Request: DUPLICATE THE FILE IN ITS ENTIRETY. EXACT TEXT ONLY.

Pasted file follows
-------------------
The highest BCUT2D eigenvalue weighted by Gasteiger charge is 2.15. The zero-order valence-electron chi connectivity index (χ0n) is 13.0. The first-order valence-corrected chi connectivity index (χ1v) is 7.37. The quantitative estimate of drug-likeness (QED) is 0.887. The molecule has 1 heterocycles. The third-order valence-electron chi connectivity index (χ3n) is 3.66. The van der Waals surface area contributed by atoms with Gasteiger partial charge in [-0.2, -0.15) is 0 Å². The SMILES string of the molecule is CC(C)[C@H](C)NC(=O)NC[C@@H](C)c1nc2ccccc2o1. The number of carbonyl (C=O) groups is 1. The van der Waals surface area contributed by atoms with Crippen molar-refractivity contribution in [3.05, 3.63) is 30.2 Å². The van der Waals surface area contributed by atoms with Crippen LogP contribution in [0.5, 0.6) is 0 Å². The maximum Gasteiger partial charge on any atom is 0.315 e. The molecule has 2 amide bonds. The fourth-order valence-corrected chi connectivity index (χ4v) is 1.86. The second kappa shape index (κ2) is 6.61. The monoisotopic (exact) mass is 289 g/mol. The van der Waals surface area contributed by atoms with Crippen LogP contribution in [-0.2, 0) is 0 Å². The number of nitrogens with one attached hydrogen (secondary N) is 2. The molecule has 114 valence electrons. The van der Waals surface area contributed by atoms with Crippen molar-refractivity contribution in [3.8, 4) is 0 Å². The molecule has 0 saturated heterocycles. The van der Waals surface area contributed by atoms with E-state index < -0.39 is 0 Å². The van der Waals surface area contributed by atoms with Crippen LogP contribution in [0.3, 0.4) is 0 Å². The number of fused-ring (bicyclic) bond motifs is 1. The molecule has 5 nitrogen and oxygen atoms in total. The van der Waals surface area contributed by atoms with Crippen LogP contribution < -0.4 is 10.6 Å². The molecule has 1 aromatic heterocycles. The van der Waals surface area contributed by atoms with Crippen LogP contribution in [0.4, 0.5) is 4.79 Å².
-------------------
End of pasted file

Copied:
The highest BCUT2D eigenvalue weighted by Gasteiger charge is 2.15. The zero-order valence-electron chi connectivity index (χ0n) is 13.0. The first-order valence-corrected chi connectivity index (χ1v) is 7.37. The quantitative estimate of drug-likeness (QED) is 0.887. The molecule has 1 heterocycles. The third-order valence-electron chi connectivity index (χ3n) is 3.66. The van der Waals surface area contributed by atoms with Gasteiger partial charge in [-0.2, -0.15) is 0 Å². The SMILES string of the molecule is CC(C)[C@H](C)NC(=O)NC[C@@H](C)c1nc2ccccc2o1. The number of carbonyl (C=O) groups is 1. The van der Waals surface area contributed by atoms with Crippen molar-refractivity contribution in [3.05, 3.63) is 30.2 Å². The van der Waals surface area contributed by atoms with Crippen LogP contribution in [0.5, 0.6) is 0 Å². The maximum Gasteiger partial charge on any atom is 0.315 e. The molecule has 2 amide bonds. The fourth-order valence-corrected chi connectivity index (χ4v) is 1.86. The second kappa shape index (κ2) is 6.61. The monoisotopic (exact) mass is 289 g/mol. The van der Waals surface area contributed by atoms with Crippen LogP contribution in [-0.2, 0) is 0 Å². The number of nitrogens with one attached hydrogen (secondary N) is 2. The molecule has 114 valence electrons. The van der Waals surface area contributed by atoms with Crippen molar-refractivity contribution in [3.8, 4) is 0 Å². The molecule has 0 saturated heterocycles. The van der Waals surface area contributed by atoms with E-state index < -0.39 is 0 Å². The van der Waals surface area contributed by atoms with Crippen LogP contribution in [0.3, 0.4) is 0 Å². The number of fused-ring (bicyclic) bond motifs is 1. The molecule has 5 nitrogen and oxygen atoms in total. The van der Waals surface area contributed by atoms with Crippen LogP contribution < -0.4 is 10.6 Å². The molecule has 1 aromatic heterocycles. The van der Waals surface area contributed by atoms with Crippen LogP contribution in [0.4, 0.5) is 4.79 Å².